For an immersion course in the pandan-floral, coconut-creamy, tapioca-chewy, occasionally salty, and often translucent pleasures of the Thai-dessert pantheon, you could do no better than the display case of this quaint Elmhurst café. It used to be that the plan of action was to dine on incendiary steam-table curries around the corner at sister shop Khao Kang, then repair here for something sweet(ish). But the savory-snack menu has expanded to such a degree that that’s no longer necessary — especially if you’re in the mood for a credible khao soy, or one of the over-rice dishes, including what passes for American fried rice in Thailand (it involves fried chicken, hot dogs, ketchup, and a sunnyside egg). For dessert: a coconut-ice-cream sundae, showered with peanuts, palm seeds, sweet-potato cubes, and a healthy splash of condensed milk. — R.R. & R.P.
10. Chao Thai
85-03 Whitney Ave., Elmhurst; 718-424-4999
Another Queens pioneer, Chao Thai is toward the literal end of “hole-in-the-wall” when it comes to atmosphere, but the food has seriously held its own for years now, and the chef-owner, Ratchanee Sumpatboon, has made her mark by expanding all over the city (see Lan Larb Soho), scattering spicy specialties from her native Isan in her wake. — H.G.
11. Pure Thai Cookhouse
766 Ninth Ave., nr. 51st St.; 212-581-0999
Among the many Thai restaurants in Hell’s Kitchen, Pure Thai stands out for its appealingly narrow, snaky dining room (you feel you’ve happened upon a secret cave) and pared-down menu, featuring one of the city’s best som tum salads, each strand of pert green papaya glistening in a perfect sheath of lime juice and fish sauce. — H.G.
12. Fish Cheeks
55 Bond St., nr. Bowery; 212-677-2223
The Thai chef-owners of this Noho restaurant, brothers Chat and Ohm Suansilphong, have carved out a very specific niche for themselves: a seafood restaurant with a Thai flavor profile, a lively bar scene, and the kind of loud, buzzy vibe that doesn’t often coexist in Thai restaurants with serious kitchens. But the food is fresh and flavorful, and certain dishes — the complexly spiced coconut-crab curry, the mouth-puckering zabb chicken wings — have gained a cult following. And if you’re hankering for a whole fish, you can order one grilled, fried, or best of all, steamed and served in a cilantro-lime broth in a fish-shaped pan under a blizzard of fresh herbs and red chiles. — R.R. & R.P.
13. Som Tum Der
85 Ave. A, nr. 5th St.; 212-260-8570
Somtum Der’s raison d’etre is the invigorating green-papaya salads known as som tum. There are eight made-to-order variations on the theme, the way there are, say, nine signature salads at Sweetgreen. Our favorite is the “tum pla too + kao mun” (with mackerel). But don’t neglect the equally hot larbs, or the deep-fried chicken thighs marinated in a garlic, pepper, lemongrass, and red-curry paste that will knock your socks off. — R.R. & R.P.
100 Forsyth St., nr. Grand St.; 212-206-2500
Wayla, which opened about a minute ago, is too new to shove onto an assiduously researched list like this. But — what the hell — we’re going to do it anyway. Chef Tom Naumsuwan’s street-food-inspired cooking so far is that good: three fat pork sausages on sticks, a green-papaya salad as perky and invigorating as they come, tiny meatballs wrapped in noodles like rubber-band balls then deep-fried, and a Thai fried chicken worthy of the former tenant of this subterranean space, Birds & Bubbles. The restaurant is run by Erika Chou, who you may or may not remember from the late, great Yunnan Kitchen. Bonus points for Anthony Baker’s cocktails, close quarters that manage to feel spacious and comfortable, and the fairly transporting backyard, where you can linger over your housemade coconut-ice-cream dessert beneath some palm fronds and, on a clear night, maybe even a star or two. — R.R. & R.P.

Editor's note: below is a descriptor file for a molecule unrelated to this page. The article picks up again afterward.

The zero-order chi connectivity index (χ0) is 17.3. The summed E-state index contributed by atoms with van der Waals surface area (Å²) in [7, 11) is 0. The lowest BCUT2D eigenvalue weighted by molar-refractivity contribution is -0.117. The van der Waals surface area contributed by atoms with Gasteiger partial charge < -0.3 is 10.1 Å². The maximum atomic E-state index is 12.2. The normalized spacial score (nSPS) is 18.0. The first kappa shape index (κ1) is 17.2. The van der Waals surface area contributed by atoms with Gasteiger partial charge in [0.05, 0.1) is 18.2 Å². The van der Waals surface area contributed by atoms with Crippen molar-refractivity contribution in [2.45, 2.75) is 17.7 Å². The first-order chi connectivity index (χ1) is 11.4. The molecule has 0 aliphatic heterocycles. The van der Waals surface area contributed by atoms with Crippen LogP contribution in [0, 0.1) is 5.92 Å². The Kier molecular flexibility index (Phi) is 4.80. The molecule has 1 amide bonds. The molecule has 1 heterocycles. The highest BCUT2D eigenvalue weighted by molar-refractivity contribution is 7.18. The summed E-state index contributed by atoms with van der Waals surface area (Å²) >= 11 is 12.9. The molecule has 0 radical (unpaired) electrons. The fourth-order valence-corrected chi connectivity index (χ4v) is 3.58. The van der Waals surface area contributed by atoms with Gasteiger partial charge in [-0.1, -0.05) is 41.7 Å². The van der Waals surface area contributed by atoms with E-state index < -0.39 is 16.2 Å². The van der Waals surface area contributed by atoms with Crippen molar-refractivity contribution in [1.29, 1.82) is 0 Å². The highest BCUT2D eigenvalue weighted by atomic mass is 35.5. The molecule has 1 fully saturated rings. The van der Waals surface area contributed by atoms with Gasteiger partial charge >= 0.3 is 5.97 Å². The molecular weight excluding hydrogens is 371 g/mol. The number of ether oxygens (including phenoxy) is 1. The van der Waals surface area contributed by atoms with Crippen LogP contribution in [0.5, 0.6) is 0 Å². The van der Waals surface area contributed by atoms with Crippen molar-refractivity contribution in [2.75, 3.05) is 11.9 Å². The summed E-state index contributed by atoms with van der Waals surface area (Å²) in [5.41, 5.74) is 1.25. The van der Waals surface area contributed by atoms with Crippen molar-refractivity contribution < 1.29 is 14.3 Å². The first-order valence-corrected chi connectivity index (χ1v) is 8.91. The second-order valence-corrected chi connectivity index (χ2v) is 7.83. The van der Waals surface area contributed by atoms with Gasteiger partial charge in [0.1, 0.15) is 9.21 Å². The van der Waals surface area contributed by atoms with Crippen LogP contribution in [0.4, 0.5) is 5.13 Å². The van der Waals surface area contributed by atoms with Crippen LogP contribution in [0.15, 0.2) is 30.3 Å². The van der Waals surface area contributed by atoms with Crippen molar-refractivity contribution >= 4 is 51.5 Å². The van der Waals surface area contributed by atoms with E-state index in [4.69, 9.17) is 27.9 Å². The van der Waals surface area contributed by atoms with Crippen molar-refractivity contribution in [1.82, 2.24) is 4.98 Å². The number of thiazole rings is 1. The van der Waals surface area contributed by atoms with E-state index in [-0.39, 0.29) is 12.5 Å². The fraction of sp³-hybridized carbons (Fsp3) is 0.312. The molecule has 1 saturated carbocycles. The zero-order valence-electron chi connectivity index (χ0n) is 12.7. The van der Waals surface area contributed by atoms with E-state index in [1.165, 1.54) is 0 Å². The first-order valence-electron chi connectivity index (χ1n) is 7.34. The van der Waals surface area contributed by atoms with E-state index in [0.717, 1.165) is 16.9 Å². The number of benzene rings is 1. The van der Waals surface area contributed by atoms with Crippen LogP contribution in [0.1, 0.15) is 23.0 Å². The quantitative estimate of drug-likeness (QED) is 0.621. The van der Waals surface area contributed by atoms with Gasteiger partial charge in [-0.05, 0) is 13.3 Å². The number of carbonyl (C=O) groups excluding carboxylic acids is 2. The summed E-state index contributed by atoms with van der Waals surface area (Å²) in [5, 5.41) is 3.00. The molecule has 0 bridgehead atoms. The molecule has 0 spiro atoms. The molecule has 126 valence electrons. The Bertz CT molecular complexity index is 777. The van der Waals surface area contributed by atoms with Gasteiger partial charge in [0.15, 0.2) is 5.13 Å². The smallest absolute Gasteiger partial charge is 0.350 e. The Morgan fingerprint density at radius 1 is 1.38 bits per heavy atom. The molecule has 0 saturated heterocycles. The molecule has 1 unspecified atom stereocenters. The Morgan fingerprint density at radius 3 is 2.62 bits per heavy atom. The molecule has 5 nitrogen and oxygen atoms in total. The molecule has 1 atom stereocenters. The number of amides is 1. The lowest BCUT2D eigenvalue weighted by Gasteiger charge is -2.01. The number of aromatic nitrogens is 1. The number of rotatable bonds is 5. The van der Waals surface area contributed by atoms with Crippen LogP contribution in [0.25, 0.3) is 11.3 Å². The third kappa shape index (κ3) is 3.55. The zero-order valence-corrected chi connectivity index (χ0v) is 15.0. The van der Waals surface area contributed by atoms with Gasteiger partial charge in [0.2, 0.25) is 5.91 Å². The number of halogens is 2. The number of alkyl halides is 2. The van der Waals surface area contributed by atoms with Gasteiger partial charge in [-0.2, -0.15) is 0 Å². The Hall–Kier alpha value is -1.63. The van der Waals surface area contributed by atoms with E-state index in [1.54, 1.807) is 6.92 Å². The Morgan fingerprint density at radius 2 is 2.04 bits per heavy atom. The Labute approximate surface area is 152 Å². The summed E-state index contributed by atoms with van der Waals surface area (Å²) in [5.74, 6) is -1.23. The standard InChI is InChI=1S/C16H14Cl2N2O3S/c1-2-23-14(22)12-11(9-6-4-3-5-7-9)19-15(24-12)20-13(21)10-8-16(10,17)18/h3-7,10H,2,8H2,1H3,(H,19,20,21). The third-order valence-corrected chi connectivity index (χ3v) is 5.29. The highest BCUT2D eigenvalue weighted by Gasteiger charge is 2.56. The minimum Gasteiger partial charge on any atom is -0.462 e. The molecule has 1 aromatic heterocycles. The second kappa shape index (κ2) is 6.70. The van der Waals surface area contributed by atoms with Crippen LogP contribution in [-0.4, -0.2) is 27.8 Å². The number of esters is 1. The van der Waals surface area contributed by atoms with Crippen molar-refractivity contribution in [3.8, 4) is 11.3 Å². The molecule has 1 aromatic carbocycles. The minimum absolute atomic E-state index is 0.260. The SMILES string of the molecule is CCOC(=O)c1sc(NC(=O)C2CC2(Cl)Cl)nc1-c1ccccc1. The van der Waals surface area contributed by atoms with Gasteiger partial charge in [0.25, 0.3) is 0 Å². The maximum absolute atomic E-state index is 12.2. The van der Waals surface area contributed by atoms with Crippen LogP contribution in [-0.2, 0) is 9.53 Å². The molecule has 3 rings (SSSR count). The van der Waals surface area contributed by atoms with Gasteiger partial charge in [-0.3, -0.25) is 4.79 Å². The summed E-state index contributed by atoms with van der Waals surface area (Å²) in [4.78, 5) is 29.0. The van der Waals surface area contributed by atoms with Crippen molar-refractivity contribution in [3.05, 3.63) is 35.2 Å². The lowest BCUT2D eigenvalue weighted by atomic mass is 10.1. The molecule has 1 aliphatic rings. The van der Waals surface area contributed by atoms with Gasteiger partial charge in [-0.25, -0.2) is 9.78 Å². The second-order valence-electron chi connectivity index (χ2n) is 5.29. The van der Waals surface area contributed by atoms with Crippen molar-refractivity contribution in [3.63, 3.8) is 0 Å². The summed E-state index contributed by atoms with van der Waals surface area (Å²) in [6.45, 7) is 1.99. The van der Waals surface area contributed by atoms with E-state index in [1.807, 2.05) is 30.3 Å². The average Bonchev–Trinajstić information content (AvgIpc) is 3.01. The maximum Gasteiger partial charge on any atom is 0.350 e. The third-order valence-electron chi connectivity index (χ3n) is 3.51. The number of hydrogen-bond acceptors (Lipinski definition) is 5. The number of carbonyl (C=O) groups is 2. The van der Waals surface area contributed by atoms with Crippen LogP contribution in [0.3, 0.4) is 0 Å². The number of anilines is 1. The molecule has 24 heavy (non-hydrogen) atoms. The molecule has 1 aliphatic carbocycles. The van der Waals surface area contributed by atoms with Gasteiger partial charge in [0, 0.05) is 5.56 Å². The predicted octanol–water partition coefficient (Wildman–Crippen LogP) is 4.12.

15. Eim Khao Mun Kai
81-32 Broadway, nr. Britton Ave., Elmhurst; 718-424-7156
Khao mun kai, which means “oiled-rice chicken” (eim means “full”), is the popular Thai adaptation of a common Hainanese street food and the specialty of this Elmhurst storefront shop, by which we mean that’s all they’ve got. It’s enough; in fact, it’s plenty. Whole chickens are boiled, jasmine rice is cooked in the stock, a zingy garlic-chile-ginger condiment is Vitamixed. That the plastic-plated result, along with a cup of broth and some slices of cucumbers, looks a bit like convalescent food belies how satisfying this oiled-rice chicken is. It’s a bit removed from the Jewish pick-me-up chicken in the pot, but the remarkable soul-soothing effect is the same.— R.R. & R.P.
16. Lan Larb Soho
227 Centre St., nr. Grand St.; 646-895-9264
Here is another unassuming nook overseen by the prolific Ratchanee Sumpatboon (See Chao Thai). Sumpatboon apparently wants to do for larb, the fiery minced-meat salad of northeastern Thailand’s Isan region, what David Chang has done for pork buns. (She also consulted on a Lan Larb in Murray Hill and ran the now-defunct Larb Ubol in Hell’s Kitchen.) The namesake dish comes in several guises (get the duck or the pork), and it does not disappoint. And though larb is most definitely the thing, Lan Larb is no one-hit wonder. The papaya salad is at once spicy hot and refreshingly cool. The grilled Isan-style sausage served with roasted peanuts and slivers of ginger is snappy, smoky, and mottled with fat. And the pla krapong rard prik, a deep-fried whole red snapper bathed in a sweet-tart chile sauce, is good to the last shred of crispy-skinned meat. — R.R. & R.P.
17. Pata Cafe
56-14 Van Horn St., Elmhurst; 347-469-7142
“Respect others please be quiet,” reads a red sign, a nod to the fact that this sweet little spot is often packed with schoolchildren. Most order hot dogs and French fries, but “some of the Filipino kids get pad Thai,” says Suchasinee Nitmai, who handles the front of the house while her mother, Sunisa, whips up homestyle favorites including papaya salad with preserved crab and pickled fish and num tok beef dressed with red onion, mint, lime juice, and chiles. Roasted rice powder lends a pleasant nuttiness to the beefy salad. Specials include khanom jeen ya poo, rice noodles served with a sidecar of crab in a yellow curry that gets its color from hand-ground turmeric and its flavor from galangal, chile, and lemongrass. It comes with a platter of fresh herbs. Mix the whole lot together and dig into a real Thai after-school special. — Joe DiStefano
18. LOOK by Plant Love House
622 Washington Ave., nr. Pacific St., Prospect Heights; 718-622-0026
The name of this Elmhurst transplant — the Anglicization of the Thai word for children, because the food is meant to be the sort that Thai mothers prepare for their kids — doubles as a serious mandate, urging residents of Prospect Heights to wake up and reconsider what they thought of as Thai food. Try finding pork-blood noodle soup or hor mok pla, a steamed-fish-curry custard, elsewhere in the neighborhood, let alone the borough. — H.G.
19. Paet Rio
81-10 Broadway, Elmhurst; 917-832-6672
The chef-owner behind the popular, unusually tasty if unthrilling Wondee Siam restaurants in Hell’s Kitchen and the Upper West Side is freer in Queens, focusing on the kinds of dishes likely to appear only on her “secret” menu in Manhattan, like fermented rice noodles in tomato-and-pork sauce and shredded-catfish salad. — H.G.
*This post has been updated.